News from Hepatitis Week of Jan. 4, 2004/ Vol. 4 No. 01
Hepatitis B Cases on Decline Due to Childhood Vaccinations

Hepatitis B cases fell 67 percent between 1990 and 2002 with much of the decline occurring in children and adolescents due to the effects of routine childhood vaccination, according the Centers for Disease Control and Prevention (CDC).

During this time period, CDC researchers found that the incidence of acute hepatitis B declined from 8.5 cases to 2.8 cases per 100,000 people. The total number of cases fell from 21,102 in 1990 to 8,064 cases in 2002.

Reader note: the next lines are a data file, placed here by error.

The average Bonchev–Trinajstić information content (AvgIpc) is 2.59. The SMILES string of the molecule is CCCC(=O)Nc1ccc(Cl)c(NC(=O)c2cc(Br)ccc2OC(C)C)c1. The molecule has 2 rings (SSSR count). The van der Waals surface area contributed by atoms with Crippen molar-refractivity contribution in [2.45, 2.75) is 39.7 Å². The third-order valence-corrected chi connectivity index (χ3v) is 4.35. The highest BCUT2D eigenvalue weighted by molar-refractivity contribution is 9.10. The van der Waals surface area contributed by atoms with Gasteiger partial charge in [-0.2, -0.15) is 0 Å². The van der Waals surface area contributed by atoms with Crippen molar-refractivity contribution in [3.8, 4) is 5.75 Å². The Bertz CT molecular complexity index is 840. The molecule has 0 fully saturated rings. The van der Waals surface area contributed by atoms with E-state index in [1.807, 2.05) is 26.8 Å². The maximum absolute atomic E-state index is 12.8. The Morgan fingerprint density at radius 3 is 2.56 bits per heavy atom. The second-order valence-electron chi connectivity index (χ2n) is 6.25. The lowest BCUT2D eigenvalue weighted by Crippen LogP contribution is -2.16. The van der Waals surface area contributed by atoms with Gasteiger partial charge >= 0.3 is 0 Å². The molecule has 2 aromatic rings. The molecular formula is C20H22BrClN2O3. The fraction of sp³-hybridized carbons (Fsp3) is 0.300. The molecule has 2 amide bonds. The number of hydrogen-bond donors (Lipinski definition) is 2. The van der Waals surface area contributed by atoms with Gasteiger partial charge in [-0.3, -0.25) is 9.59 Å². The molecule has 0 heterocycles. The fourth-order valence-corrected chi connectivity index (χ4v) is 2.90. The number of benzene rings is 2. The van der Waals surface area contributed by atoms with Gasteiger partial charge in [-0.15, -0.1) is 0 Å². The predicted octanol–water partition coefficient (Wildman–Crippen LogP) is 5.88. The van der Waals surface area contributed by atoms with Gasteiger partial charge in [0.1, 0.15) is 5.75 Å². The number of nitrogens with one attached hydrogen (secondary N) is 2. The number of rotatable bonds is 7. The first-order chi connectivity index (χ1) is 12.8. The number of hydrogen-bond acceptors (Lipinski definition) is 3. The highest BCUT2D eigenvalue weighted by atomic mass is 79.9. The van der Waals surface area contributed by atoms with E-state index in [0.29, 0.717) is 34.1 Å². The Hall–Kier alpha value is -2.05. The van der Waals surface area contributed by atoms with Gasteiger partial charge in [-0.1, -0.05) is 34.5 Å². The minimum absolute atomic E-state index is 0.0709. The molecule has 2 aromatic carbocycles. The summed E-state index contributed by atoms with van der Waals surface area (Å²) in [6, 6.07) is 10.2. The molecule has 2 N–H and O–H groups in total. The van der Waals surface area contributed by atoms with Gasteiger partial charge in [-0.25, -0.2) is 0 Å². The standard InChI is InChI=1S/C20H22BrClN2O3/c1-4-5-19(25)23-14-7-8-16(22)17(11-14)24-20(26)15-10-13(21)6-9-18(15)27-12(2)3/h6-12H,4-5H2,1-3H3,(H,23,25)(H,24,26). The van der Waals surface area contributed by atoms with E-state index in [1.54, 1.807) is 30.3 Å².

The most significant decline (89 percent) occurred among persons between the ages of 0 to 19, from three cases per 100,000 people in 1990 to 0.3 cases in 2002. The incidence of hepatitis B declined 67 percent and 39 percent, respectively, among those aged 20 to 39 and 40 years and over. However, the majority of this decline occurred between 1990 and 1998. Since 1999, the incidence of hepatitis B has increased five percent among males between the ages of 20 to 39 years and 20 percent and 31 percent, respectively, among males and females 40 and over.

To reduce the transmission of the hepatitis B virus further in the United States, the researchers said vaccination programs are needed that target men who have sex with men, injection-drug users and other adults at high risk.

Other sources: CDC